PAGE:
Flooding from record rains in the mountainous region that spans France and Italy killed two people in Italy and left at least 24 people in the two countries missing Saturday.
A storm that moved overnight across southeastern France and then northern Italy caused major flooding on both sides of the border, destroying bridges, blocking roads and isolating communities.
In Italy, a firefighter was killed during a rescue operation in the mountainous northern region of Val d’Aosta. Another body was found in Vercelli province, near where a man had been swept away by flood waters late Friday.
A total of 16 people were reported missing in Italy, all but one travelers in cars on the Col de Tende high mountain pass between France and Italy, according to civil protection authorities.
They include two people from Germany driving with their 11-year-old and 6-year-old grandchildren, and a pair of brothers returning from France.
The spokesman for Italy’s firefighters said a search was ongoing for a missing shepherd who was pulled into flood waters on Col de Tende. His brother managed to grab onto a tree and was saved, while authorities were searching on the French side for the shepherd.
Firefighter spokesman Luca Cari said he suspects the other people reported missing in Italy have lost phone contact, but at the moment they are not thought to be in imminent danger.
The situation at the tunnel on the high mountain pass is complicated by the fact that French emergency responders cannot access their side due to flood damage, Cari said. Italian firefighters were searching the French side for people who may have been blocked.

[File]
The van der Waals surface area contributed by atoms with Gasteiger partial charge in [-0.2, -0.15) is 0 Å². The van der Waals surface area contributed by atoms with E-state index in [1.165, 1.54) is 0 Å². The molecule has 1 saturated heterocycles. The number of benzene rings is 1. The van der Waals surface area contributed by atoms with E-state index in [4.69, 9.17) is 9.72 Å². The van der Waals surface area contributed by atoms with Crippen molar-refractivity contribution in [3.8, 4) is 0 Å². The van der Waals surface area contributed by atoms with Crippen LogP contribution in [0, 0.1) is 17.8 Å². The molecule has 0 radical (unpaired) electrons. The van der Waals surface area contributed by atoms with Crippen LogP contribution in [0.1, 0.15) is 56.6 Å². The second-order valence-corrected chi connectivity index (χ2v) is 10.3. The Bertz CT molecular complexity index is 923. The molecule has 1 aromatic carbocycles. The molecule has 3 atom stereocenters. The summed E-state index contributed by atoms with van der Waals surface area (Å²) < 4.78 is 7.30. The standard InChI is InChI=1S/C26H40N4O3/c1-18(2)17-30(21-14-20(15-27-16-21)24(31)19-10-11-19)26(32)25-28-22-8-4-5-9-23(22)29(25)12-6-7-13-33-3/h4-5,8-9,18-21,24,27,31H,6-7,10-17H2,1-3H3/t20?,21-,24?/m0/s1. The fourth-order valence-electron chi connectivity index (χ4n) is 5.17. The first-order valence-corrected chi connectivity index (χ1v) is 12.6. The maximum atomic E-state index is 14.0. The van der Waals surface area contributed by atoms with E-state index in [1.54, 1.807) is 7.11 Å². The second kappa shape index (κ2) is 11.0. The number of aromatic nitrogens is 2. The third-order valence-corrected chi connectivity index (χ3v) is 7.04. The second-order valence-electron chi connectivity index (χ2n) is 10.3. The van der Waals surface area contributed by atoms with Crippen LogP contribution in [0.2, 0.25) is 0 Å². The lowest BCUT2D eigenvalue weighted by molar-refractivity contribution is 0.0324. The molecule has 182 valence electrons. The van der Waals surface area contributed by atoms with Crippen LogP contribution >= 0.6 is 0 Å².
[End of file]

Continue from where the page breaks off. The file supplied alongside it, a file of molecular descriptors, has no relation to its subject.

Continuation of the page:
Unrelenting rainfall overnight hit levels not seen since 1958 in northern Italy’s Piedmont region, where as much as 630 millimeters (24.8 inches) of rain fell in a 24 hour period, according to the Italian civil protection agency.
Hundreds of rescue operations were underway. Eleven campers were saved in Vercelli province, where floodwaters hit 20-year highs. And Alpine rescue squads have evacuated by foot seven people who were in houses cut off by flooding at Terme di Valdieri; some had to be carried on stretchers due to the muddy conditions and accumulation of detritus.
On the other side of the border, in southeastern France, almost a year’s average rainfall fell in less than 12 hours in the mountainous area surrounding the city of Nice. Nice mayor Christian Estrosi said over 100 homes were destroyed or severely damaged in the area.
French Prime Minister Jean Castex, who flew over the area in an helicopter, confirmed that at least eight people were missing, including two firefighters whose vehicle was carried away by water when the road collapsed during a rescue operation.
“I cannot hide our grave concern on the definitive toll,” Castex said.
Many worried families had not heard from their relatives due to cellphone services being cut off in the area.
“As I speak, priority goes to searching for victims, providing supplies and accommodation for the people affected, and restoring communications,” the prime minister said.
Rescue efforts included 871 personnel working on the ground, as well as military helicopters and troops helping with emergency assistance, Castex said.
French President Emmanuel Macron on Saturday expressed gratitude toward rescuers on Twitter. “Together we will get through this,” he said.
France’s national weather agency, Meteo France, said that up to 500 millimeters of rain (19.7 inches) were recorded in some areas, the equivalent of almost one year of average rainfall.
Meteo France issued a danger alert on Friday and all schools in the region had been closed. Local authorities urged people to stay at home.
In central Switzerland, flooding along the Reuss River caused the closure of a stretch of the A2 highway – a major trans-Alpine route. Further east, 13 residents were evacuated from their homes in the town of Diesbach because of flooding.